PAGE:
In this Monday, June 4, 2018 photo, people seeking political asylum in the United States line up to be interviewed in Tijuana, Mexico, just across the U.S. border south of San Diego.

In this Monday, June 4, 2018 photo, people seeking political asylum in the United States line up to be interviewed in Tijuana, Mexico, just across the U.S. border south of San Diego.

Elliot Spagat/AP

Some of the parents separated from their children while seeking asylum at the U.S.-Mexico border will end up in federal prisons in Oregon and Washington. 

U.S. Immigration and Customs Enforcement officials confirmed late Thursday that the agency is transferring 1,600 immigration detainees awaiting deportation hearings to federal prisons in Oregon, Washington and three other states.

ICE has contracted space for 130 beds at the federal prison in Sheridan, Oregon, and 209 beds at the federal detention center in SeaTac, Washington.

Immigration advocates say women at the federal facility near Seattle were separated from their children after they crossed the border and were arrested by officers with U.S. Customs and Boarder Patrol. The women were seeking asylum, advocates say.

“The tragedy that is the Trump Administration’s policy of separating children from their parents is now taking place in our state,” Jorge Baron, executive director of the Seattle-based Northwest Immigrant Rights Project, said in a statement.  

Last month, officials with the U.S. Department of Justice and the Department of Homeland Security — which includes ICE — announced that they would work together to prosecute anyone entering the country illegally.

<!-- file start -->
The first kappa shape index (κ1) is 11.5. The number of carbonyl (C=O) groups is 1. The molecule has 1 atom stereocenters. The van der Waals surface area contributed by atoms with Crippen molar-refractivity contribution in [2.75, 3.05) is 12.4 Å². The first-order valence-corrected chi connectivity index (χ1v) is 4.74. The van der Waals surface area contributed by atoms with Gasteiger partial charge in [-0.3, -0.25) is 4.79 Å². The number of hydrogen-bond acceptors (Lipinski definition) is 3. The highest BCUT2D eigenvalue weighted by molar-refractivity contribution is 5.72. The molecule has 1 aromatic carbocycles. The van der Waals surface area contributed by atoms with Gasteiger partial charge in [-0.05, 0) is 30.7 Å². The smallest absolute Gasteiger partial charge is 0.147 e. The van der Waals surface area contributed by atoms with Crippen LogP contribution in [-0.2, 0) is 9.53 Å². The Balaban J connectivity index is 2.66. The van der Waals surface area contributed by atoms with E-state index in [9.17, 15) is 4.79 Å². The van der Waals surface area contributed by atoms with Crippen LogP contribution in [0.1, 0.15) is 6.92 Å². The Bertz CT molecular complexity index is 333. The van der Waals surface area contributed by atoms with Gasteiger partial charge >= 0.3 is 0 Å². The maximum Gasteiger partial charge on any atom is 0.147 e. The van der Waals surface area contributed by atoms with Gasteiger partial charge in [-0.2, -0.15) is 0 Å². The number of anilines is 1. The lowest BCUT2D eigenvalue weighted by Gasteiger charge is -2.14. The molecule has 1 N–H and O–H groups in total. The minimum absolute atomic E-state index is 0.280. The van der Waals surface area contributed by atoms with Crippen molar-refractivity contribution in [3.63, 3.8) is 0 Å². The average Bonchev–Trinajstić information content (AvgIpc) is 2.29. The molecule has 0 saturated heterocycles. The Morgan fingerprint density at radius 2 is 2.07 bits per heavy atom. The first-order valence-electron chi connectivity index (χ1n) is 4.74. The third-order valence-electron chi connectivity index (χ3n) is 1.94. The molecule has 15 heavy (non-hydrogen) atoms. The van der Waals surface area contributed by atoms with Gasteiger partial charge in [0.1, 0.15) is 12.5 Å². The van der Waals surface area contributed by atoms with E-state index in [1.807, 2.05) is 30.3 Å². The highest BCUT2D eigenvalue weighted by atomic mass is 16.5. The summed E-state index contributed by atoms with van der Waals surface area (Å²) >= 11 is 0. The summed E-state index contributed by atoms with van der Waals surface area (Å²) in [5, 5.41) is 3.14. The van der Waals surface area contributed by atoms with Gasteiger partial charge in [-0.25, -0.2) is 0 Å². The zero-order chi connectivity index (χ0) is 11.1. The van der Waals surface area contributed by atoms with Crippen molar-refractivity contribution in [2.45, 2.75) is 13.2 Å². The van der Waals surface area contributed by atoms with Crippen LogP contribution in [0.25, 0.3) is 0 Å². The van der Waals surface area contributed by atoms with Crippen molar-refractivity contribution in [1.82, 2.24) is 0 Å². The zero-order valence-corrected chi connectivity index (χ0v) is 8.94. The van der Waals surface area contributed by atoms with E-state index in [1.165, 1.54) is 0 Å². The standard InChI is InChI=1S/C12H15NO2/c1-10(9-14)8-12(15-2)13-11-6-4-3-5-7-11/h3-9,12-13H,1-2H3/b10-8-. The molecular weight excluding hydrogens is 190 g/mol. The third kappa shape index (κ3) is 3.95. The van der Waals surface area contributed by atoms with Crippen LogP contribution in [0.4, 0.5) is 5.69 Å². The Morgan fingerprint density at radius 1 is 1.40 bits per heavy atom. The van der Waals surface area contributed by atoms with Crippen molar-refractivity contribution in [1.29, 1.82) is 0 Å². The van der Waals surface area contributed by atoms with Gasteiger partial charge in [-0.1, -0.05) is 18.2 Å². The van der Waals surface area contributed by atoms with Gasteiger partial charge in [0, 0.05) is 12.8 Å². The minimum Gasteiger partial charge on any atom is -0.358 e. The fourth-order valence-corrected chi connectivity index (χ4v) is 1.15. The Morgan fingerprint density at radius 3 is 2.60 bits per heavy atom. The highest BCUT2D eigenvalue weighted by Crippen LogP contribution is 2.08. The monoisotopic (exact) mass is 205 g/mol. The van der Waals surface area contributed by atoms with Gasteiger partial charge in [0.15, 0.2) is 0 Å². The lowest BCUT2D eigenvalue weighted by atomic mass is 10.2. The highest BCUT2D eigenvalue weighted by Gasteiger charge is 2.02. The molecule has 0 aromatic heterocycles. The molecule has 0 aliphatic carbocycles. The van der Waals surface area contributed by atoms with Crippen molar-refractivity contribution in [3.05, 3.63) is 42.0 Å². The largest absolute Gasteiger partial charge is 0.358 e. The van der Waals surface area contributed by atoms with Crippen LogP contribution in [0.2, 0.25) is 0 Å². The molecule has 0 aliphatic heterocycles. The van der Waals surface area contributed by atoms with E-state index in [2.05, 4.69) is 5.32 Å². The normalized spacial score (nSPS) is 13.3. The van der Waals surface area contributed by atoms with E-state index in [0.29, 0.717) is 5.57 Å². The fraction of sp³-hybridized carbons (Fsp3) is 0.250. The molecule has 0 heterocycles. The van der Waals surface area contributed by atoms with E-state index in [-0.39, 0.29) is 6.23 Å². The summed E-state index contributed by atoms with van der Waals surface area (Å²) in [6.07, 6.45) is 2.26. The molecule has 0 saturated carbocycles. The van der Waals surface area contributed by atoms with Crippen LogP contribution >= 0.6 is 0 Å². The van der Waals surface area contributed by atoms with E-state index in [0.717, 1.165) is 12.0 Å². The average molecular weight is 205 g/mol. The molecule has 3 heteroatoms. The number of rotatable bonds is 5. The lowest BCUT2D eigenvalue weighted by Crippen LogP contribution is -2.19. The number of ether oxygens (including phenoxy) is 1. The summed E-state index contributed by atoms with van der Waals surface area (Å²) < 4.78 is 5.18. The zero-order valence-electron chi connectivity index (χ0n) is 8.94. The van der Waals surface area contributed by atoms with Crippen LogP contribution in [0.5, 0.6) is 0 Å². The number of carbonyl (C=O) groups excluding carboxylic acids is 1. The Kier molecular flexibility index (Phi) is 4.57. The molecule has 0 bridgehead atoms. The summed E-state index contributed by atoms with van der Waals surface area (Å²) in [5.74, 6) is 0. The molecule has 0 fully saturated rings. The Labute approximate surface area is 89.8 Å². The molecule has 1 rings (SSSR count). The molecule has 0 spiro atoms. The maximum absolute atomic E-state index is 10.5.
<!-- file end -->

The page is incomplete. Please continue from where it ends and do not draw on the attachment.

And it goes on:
“I have put in place a ‘zero tolerance’ policy for illegal entry on our southwest border,” U.S. Attorney General Jeff Sessions said during a speech in San Diego on May 7. “If you cross this border unlawfully, then we will prosecute you. It’s that simple.”

On Thursday, ICE officials said in a statement that it was only responding to a “surge in illegal boarder crossings” and the federal government’s new policy.

“ICE is working to meet the demand for additional immigration detention space, both long and short term,” Danielle Bennett, an ICE spokesperson, said in a written statement. “To meet the immediate need, ICE has entered into inter-agency agreements with [the Bureau of Prisons] to acquire access to more than 1,600 additional beds at BOP facilities.”

In addition to the facilities in the Pacific Northwest, ICE has contracted 1,000 beds in California and more than 200 beds at a prison in Texas, near the U.S.-Mexico boarder.

The Northwest Immigrant Rights Project, a Seattle-based immigrant rights legal organization, said it first learned of the issue on Wednesday after representatives with the organization met with two women arrested by Border Patrol agents after crossing the U.S.-Mexico border with their daughters in mid-May.

Until this week, the women were being held at a detention facility in Texas. In a statement, NWIRP said the women were seeking asylum and feared returning to their home countries.

“Both were separated from their children shortly after they were apprehended by Border Patrol,” according to NWIRP’s statement.

The women were charged with illegal entry, a misdemeanor, and sentenced to time served, the group’s statement said.

“Instead of being returned to their children, who are now held at different government facilities, the two women were transferred to Washington State while they proceed forward with the asylum process,” the nonprofit said.

The women told NWIPR that there were about 60 other women in a similar situation, but the group said it could be as many as twice that.

No details were immediately available late Thursday about how many — or if any — detainees had been transferred to the federal prison in Sheridan, less than 30 miles outside Salem.

ICE’s Bennett said the use of federal prisons is meant to be a temporary measure until the agency can arrange additional long-term contracts for new detention facilities or the surge in illegal border crossings drops.

“ICE continues to enforce immigration laws consistent with the Administration’s directives and the law,” Bennett said. “This includes ensuring sufficient detention space to hold aliens prior to removal or adjudication by an immigration judge.”